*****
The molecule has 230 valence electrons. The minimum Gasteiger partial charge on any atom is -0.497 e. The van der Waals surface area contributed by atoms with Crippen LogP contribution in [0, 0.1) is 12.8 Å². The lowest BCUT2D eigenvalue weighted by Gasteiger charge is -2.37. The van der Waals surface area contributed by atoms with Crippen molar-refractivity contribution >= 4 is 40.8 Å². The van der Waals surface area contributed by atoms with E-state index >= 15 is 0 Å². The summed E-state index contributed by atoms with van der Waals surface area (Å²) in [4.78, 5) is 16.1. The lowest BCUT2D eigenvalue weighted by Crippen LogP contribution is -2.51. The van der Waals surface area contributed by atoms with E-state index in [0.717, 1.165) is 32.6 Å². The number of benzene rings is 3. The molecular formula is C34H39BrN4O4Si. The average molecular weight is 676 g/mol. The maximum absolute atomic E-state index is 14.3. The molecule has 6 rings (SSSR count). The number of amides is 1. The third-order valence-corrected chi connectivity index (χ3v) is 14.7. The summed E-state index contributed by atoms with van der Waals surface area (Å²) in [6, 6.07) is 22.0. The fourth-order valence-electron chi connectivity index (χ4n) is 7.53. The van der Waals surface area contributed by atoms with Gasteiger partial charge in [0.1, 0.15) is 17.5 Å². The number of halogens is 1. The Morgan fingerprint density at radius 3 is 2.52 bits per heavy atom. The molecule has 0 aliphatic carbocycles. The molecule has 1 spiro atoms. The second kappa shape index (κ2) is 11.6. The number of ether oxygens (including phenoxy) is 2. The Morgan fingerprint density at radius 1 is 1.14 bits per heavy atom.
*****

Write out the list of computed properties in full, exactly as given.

The molecule has 230 valence electrons. The minimum Gasteiger partial charge on any atom is -0.497 e. The van der Waals surface area contributed by atoms with Crippen LogP contribution in [0, 0.1) is 12.8 Å². The lowest BCUT2D eigenvalue weighted by Gasteiger charge is -2.37. The van der Waals surface area contributed by atoms with Crippen molar-refractivity contribution >= 4 is 40.8 Å². The van der Waals surface area contributed by atoms with E-state index >= 15 is 0 Å². The summed E-state index contributed by atoms with van der Waals surface area (Å²) in [4.78, 5) is 16.1. The lowest BCUT2D eigenvalue weighted by Crippen LogP contribution is -2.51. The van der Waals surface area contributed by atoms with E-state index in [0.717, 1.165) is 32.6 Å². The number of benzene rings is 3. The molecular formula is C34H39BrN4O4Si. The average molecular weight is 676 g/mol. The maximum absolute atomic E-state index is 14.3. The molecule has 6 rings (SSSR count). The number of amides is 1. The third-order valence-corrected chi connectivity index (χ3v) is 14.7. The summed E-state index contributed by atoms with van der Waals surface area (Å²) in [6, 6.07) is 22.0. The fourth-order valence-electron chi connectivity index (χ4n) is 7.53. The van der Waals surface area contributed by atoms with Gasteiger partial charge in [0.1, 0.15) is 17.5 Å². The number of halogens is 1. The Morgan fingerprint density at radius 3 is 2.52 bits per heavy atom. The molecule has 0 aliphatic carbocycles. The molecule has 1 spiro atoms. The second kappa shape index (κ2) is 11.6. The number of ether oxygens (including phenoxy) is 2. The Morgan fingerprint density at radius 1 is 1.14 bits per heavy atom.